“The truth is I’m getting old, I said. We already are old, she said with a sigh. What happens is that you don’t feel it on the inside, but from the outside everybody can see it.” (Gabriel Garcia Marquez, Memories of My Melancholy Whores) Don’t get stuck on the title of the book. How many of us look at ourselves in the mirror in disbelief and say “but I still feel like I’m 40”? (Or 50 or 60?) We’re not, but isn’t it a glorious feeling? And let’s hope that we can continue to live with the wisdom of being older coupled with the vitality of our youth.

Said the little boy, “Sometimes I drop my spoon.”
Said the old man, “I do that too.”
The little boy whispered, “I wet my pants.”
I do that too,” laughed the little old man.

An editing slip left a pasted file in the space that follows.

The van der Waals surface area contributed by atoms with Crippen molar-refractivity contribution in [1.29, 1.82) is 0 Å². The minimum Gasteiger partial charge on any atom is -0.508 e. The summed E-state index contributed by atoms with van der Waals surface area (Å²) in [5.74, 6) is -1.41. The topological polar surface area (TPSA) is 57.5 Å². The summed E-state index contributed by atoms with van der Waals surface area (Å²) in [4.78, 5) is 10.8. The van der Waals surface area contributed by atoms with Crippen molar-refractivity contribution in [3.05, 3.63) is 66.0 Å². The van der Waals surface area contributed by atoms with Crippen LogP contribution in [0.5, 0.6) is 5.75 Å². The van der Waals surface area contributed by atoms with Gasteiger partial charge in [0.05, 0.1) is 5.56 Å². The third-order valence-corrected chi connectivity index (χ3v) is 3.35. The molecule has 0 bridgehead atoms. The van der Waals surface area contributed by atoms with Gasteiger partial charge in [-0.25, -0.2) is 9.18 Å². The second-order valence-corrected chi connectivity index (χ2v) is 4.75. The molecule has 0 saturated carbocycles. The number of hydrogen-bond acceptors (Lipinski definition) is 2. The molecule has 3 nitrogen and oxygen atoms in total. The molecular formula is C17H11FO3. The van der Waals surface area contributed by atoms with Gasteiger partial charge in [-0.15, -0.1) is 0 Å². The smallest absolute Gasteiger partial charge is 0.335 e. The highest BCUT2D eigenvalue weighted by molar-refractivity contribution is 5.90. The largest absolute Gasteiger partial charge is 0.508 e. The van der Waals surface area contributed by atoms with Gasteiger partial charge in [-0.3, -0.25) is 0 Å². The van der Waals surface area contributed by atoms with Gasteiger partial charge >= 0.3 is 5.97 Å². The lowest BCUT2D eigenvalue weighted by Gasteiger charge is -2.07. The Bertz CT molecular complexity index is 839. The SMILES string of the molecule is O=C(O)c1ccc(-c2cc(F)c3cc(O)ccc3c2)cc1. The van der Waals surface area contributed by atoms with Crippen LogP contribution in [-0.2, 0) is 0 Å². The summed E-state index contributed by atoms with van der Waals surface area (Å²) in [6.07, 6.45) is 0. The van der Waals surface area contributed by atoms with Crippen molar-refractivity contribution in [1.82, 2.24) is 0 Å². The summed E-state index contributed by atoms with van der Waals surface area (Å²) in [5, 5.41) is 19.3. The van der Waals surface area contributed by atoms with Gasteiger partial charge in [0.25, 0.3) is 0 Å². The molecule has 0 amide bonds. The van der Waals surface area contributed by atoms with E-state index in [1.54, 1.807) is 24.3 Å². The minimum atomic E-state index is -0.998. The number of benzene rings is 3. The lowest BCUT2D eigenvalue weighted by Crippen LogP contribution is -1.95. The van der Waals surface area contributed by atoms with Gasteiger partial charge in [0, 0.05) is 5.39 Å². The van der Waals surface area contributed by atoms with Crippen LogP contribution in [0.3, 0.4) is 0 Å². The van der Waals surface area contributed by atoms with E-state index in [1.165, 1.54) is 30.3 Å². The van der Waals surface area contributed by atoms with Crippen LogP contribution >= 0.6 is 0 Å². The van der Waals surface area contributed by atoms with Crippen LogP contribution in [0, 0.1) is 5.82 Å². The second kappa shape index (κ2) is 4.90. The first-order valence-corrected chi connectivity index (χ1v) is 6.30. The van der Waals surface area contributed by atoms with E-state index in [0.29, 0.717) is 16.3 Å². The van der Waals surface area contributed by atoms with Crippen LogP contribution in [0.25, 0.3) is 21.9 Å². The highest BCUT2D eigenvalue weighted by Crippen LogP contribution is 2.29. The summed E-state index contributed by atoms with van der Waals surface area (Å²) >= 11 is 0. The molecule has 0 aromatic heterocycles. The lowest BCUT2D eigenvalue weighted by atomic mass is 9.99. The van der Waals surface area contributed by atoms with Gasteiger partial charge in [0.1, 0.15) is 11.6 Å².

Said the little boy, “I often cry.”
The old man nodded, “So do I.”
But worst of all,” said the boy, “it seems
Grown-ups don’t pay attention to me.”
And he felt the warmth of a wrinkled old hand.
I know what you mean,” said the little old man.”
(Shel Silverstein, The Little Boy and the Old Man)

Shel Silverstein was a favorite of my reading time with my kids and he’s always full of elemental wisdom. Social isolation, that’s the term we have for it now, is probably the most daunting challenge for the elderly in our society. Left unaddressed, it’s the source of so many bad physical, social, and mental health effects. We all have the opportunity in our lives to reach out to an Older American – a family member, a neighbor, an old colleague from work, a crew member we worked with on a series or a film 15 years ago, and pull them out of that isolation for an hour or two a week. Is there a better way of spending your time? Wouldn’t we want this for ourselves as well? There are plenty of volunteer opportunities at MPTF, on campus and in the community, for you to feel the warmth not only of a “wrinkled old hand” but of a grateful heart as well.